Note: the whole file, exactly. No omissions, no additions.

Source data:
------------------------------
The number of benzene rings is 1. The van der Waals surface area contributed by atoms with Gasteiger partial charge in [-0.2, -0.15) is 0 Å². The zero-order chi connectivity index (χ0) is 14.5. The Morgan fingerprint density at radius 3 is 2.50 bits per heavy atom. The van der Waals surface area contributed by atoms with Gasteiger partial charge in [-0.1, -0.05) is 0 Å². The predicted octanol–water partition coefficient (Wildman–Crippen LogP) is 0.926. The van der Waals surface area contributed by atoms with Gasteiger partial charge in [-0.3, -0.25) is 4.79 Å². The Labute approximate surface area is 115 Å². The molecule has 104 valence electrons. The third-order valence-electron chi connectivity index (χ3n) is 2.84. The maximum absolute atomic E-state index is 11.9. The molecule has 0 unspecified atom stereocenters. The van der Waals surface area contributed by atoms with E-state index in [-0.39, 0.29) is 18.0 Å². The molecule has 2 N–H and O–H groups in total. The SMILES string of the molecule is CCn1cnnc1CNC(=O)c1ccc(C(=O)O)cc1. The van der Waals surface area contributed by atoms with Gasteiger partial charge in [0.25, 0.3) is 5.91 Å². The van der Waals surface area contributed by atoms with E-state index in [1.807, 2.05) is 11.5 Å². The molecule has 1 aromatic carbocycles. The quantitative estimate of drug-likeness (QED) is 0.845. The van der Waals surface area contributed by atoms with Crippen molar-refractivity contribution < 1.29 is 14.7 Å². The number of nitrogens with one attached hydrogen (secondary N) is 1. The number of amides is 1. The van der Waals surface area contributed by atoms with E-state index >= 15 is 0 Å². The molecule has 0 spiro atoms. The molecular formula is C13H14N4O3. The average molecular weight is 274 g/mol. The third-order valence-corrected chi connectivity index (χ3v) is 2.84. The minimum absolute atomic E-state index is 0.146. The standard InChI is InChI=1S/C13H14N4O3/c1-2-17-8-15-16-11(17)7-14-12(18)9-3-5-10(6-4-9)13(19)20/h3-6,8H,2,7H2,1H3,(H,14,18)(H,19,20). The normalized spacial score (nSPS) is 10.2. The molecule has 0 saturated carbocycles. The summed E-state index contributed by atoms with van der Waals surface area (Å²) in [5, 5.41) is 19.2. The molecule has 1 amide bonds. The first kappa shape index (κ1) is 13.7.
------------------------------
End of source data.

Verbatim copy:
The number of benzene rings is 1. The van der Waals surface area contributed by atoms with Gasteiger partial charge in [-0.2, -0.15) is 0 Å². The zero-order chi connectivity index (χ0) is 14.5. The Morgan fingerprint density at radius 3 is 2.50 bits per heavy atom. The van der Waals surface area contributed by atoms with Gasteiger partial charge in [-0.1, -0.05) is 0 Å². The predicted octanol–water partition coefficient (Wildman–Crippen LogP) is 0.926. The van der Waals surface area contributed by atoms with Gasteiger partial charge in [-0.3, -0.25) is 4.79 Å². The Labute approximate surface area is 115 Å². The molecule has 104 valence electrons. The third-order valence-electron chi connectivity index (χ3n) is 2.84. The maximum absolute atomic E-state index is 11.9. The molecule has 0 unspecified atom stereocenters. The van der Waals surface area contributed by atoms with E-state index in [-0.39, 0.29) is 18.0 Å². The molecule has 2 N–H and O–H groups in total. The SMILES string of the molecule is CCn1cnnc1CNC(=O)c1ccc(C(=O)O)cc1. The van der Waals surface area contributed by atoms with Gasteiger partial charge in [0.25, 0.3) is 5.91 Å². The van der Waals surface area contributed by atoms with E-state index in [1.807, 2.05) is 11.5 Å². The molecule has 1 aromatic carbocycles. The quantitative estimate of drug-likeness (QED) is 0.845. The van der Waals surface area contributed by atoms with Crippen molar-refractivity contribution < 1.29 is 14.7 Å². The number of nitrogens with one attached hydrogen (secondary N) is 1. The number of amides is 1. The van der Waals surface area contributed by atoms with E-state index >= 15 is 0 Å². The molecule has 0 spiro atoms. The molecular formula is C13H14N4O3. The average molecular weight is 274 g/mol. The third-order valence-corrected chi connectivity index (χ3v) is 2.84. The minimum absolute atomic E-state index is 0.146. The standard InChI is InChI=1S/C13H14N4O3/c1-2-17-8-15-16-11(17)7-14-12(18)9-3-5-10(6-4-9)13(19)20/h3-6,8H,2,7H2,1H3,(H,14,18)(H,19,20). The normalized spacial score (nSPS) is 10.2. The molecule has 0 saturated carbocycles. The summed E-state index contributed by atoms with van der Waals surface area (Å²) in [5, 5.41) is 19.2. The molecule has 1 amide bonds. The first kappa shape index (κ1) is 13.7.